When a cycle stop operation is initiated, a compression plate is actuated by extension of a pneumatic cylinder. The compression plate is brought into contact with the bottom end flap of a carton to which glue has been applied. The compression plate folds the end flap into a closed position and, in conjunction or coordination with means for hold minor flaps, holds the minor and end flaps closed until the glue has set or until normal packaging operations are resumed. This prevents the glue on the end flaps from curing before the end flaps are closed.

The rotating glue gun assembly allows rotation of two or more glue guns prior to commencing or during packaging operations. The rotation of the glue gun assembly and the glue guns provides adjustable application of one or more glue beads without having to deactivate any of the glue guns for an extended time. The ability to adjust glue application allows the packaging machine to be configured to accommodate various package configurations. In addition to being able to vary the number of applied glue beads, the rotating glue gun assembly allows adjustment of the distance between the applied glue beads, according to desired specifications.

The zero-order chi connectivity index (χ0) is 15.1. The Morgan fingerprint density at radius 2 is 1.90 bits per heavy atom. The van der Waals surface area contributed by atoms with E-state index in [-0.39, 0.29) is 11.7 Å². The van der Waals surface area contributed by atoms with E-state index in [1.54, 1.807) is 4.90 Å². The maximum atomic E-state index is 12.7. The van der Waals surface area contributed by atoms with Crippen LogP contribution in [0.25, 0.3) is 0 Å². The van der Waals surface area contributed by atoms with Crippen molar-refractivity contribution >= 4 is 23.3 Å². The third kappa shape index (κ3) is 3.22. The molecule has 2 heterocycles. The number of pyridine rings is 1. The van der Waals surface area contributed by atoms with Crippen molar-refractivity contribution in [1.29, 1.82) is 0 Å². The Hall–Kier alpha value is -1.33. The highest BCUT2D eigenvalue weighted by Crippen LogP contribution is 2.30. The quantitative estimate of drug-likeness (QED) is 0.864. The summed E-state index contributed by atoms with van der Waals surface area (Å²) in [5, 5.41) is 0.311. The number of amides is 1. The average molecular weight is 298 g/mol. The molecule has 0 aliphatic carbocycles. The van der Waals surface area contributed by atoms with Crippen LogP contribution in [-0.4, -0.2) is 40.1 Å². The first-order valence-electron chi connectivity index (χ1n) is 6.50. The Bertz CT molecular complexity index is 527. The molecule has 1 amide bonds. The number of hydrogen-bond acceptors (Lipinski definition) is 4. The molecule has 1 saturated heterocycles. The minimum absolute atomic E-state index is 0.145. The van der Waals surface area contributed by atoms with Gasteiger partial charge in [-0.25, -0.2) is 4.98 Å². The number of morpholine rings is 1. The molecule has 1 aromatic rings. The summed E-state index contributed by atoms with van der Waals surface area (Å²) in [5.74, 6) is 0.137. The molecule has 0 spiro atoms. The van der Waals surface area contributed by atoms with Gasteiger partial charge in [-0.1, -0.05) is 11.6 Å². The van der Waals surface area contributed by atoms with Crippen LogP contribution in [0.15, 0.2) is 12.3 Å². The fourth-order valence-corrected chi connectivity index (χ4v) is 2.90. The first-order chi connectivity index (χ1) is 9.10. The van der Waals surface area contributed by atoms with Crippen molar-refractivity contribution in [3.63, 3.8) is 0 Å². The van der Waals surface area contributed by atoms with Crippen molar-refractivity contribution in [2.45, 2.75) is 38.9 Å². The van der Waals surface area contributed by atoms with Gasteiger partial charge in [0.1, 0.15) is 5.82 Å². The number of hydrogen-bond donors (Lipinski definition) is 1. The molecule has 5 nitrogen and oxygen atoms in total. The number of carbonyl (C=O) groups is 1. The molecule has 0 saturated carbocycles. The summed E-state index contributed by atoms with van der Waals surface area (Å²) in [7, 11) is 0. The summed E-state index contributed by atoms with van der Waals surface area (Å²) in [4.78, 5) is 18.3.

Specifically, certain embodiments of the packaging apparatus include a rotating glue gun assembly. The rotating glue assembly has at least a first glue nozzle and a second glue nozzle for placing glue beads on a carton being packaged by the packaging machine. The location of the placed glue beads can be adjusted by rotation of the glue gun assembly, and thereby, of the first and second glue nozzles.

According to an aspect of the disclosure, the glue gun assembly can be rotated through ninety degrees or more. Thereby, the glue nozzles can be selectively positioned and aligned to provide the desired number of lines of glue at the desired spacing. To apply fewer lines of glue than the number of glue nozzles, at least two of the glue nozzles can be rotated to be in line with one another to apply one of the desired lines of glue.